New Penny

by C. E. Sawyer


When their passions and goals collide, the crash will be volatile.

What happens when the ties that bind lives together start to unravel, threatening to tear down everything Penelope once knew and loved? Can a passion stronger than Penelope ever felt before be enough to help her let go of her past, and believe once again in the power of love?

Dealing with the pressures from a divorce and a pushy mother, Penelope crosses the country in search of a happier place. What she didn’t expect to find between the open roads and desert hills, is a path to rediscovery...and two men that are completely different, but equally complicated. She wanted a summer to escape from her past, but what she didn’t expect is that her past would find her — challenging everything she believes, everyone she cares for, and everything she wants. Forcing her to face the toughest question of all — what is she willing to risk to take a chance on love?

Easton and Ford were not looking for anything more, cowboy hats and motorcycles always felt like freedom for the two brothers, until a new girl came into town. What are they willing to lose to fight for a girl who won’t stay out of trouble, with a vulnerability to her smile that they can’t seem to ignore? With more than her safety at stake, Penelope will have to learn to trust, but will one of the brothers be able to tame her wild heart in time?


Genre: Contemporary Romance
Release Date: April 25, 2017

~ A White Satin Romance ~


Chapter One


“Yippee, solid is my color, boys,” I said as I felt the menacing glare of the group of leather clad bikers standing around the pool table. I drew out the words, a smirk turning up the corners of my mouth before I remembered to put my poker face back on. I slowly and methodically started sinking balls on the table. The only noise was a slow hum of bar music in the background, while puffs of smoke evaporated under the dangling bar lights. As I reached across the table to sink another shot, excited murmurs erupted behind me. The room was filled with burly men with every square inch of their exposed skin covered in tattoos. They were clothed in black gear that proudly proclaimed they were hog men, and observed the game with beady-eyed interest as I fastidiously weaved my way through each shot. I was on a high run when I played a jump ball, expertly shooting my solid over his stripes, causing another ball to swoosh into the corner pocket. I was cleaning up against the toughest guy in the joint, who towered over me with his straggly Handlebar mustache, while his buddies looked on uneasily as I hustled him at his own game.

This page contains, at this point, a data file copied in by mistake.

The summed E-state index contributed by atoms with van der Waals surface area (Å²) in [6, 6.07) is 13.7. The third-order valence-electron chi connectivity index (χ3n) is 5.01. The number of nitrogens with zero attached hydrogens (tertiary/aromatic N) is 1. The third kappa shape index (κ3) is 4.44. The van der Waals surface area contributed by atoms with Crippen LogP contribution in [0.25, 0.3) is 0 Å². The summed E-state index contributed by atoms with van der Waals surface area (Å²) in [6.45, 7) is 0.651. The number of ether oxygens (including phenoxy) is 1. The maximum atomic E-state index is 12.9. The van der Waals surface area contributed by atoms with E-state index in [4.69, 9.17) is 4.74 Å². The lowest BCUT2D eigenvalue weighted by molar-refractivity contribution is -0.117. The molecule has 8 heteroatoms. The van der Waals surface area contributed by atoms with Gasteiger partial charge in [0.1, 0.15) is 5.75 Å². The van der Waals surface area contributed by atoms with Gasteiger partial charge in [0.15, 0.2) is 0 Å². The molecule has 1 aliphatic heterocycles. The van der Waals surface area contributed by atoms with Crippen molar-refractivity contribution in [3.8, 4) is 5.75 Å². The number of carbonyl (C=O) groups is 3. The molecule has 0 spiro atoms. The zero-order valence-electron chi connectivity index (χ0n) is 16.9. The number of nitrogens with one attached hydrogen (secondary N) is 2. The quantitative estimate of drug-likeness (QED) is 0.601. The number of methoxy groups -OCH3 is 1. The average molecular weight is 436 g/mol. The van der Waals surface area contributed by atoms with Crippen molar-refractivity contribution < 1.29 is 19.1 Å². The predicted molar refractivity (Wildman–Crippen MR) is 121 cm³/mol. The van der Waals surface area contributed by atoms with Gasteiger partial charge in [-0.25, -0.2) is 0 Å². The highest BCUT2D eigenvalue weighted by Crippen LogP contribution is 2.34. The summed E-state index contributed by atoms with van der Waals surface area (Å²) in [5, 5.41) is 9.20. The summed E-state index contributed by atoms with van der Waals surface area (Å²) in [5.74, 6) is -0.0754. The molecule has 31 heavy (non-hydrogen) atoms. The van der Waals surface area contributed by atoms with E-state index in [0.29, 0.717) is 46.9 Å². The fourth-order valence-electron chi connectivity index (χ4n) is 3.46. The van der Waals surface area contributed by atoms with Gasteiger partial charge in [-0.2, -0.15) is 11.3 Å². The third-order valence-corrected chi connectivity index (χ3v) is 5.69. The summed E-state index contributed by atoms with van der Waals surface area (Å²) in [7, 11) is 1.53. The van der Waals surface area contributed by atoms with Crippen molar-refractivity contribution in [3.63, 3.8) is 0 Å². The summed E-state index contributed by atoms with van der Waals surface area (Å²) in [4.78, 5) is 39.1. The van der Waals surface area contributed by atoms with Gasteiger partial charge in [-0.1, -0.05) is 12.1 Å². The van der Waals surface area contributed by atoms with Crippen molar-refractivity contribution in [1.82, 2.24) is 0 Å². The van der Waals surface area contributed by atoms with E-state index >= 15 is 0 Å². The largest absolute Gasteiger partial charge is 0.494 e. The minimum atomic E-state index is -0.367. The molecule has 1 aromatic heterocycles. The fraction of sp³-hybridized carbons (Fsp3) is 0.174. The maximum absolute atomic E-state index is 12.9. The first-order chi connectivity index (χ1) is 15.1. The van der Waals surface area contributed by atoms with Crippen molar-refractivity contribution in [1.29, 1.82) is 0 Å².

He couldn’t have known by looking at me that I grew up near a bar in a small, no-name town in the Midwest, where entertainment included chasing fireflies or playing billiards. I could play pool in the dark, I could play pool hammered, and I sure as hell could play pool in Arizona. Handlebars was fuming, licking his lips and cracking his knuckles, as if with each lick and crack he thought he would be closer to some sort of conclusion regarding how he should deal with me.

“Black ball, corner pocket.” I pointed with my cue, and the table went silent. As the ball sank in, I heard a loud snap. Handlebars broke his cue over his knee, which left him holding two splintered ends in each hand while he stared down at me.

“You played me,” he roared as I grabbed the wads of cash and shoved them in my bra. I couldn’t waste the few extra seconds needed to shove the bills into my too tight, practically painted on jeans, so the bra worked in a pinch.

“What? You agreed to a game, so we played. Thanks for the fun, boys, but I think it is time I called it quits.” I started to back away, eyeing the weathered faces around the table. None of them seemed to appreciate my little joke, each with a unique grimace on their face, and their jaws set in a jagged hard line as they inched toward me.

“Oh no, toots. We’re not done with you, yet.” Handlebars sneered as his boots edged toward me, a half-crazed look in his eye.

I bumped into another pool table and was about ready to turn and run when I noticed the clean cut, gorgeous guy who was observing me earlier, jump up from his black leather bar stool. He put a strong hand on Handlebars’ leather-vested chest. A cigarette dangled from the side of his mouth. He peered up at Handlebars over the top of his dark sunglasses.

“I think the lady said she was done playing, man,” he said in a cool and even tone.

My breath caught. Did he really just jump in to defend me, and possibly save my ass from the trouble I just got myself into? Why would he do that for me?

“Oh yeah? Well I’m not done playing yet. I want to have some fun with the little lady, since she just had some fun with me. You going to try to stop me?” He arched a menacing brow, and I saw my chivalrous hero take a big breath as he puffed out his chest.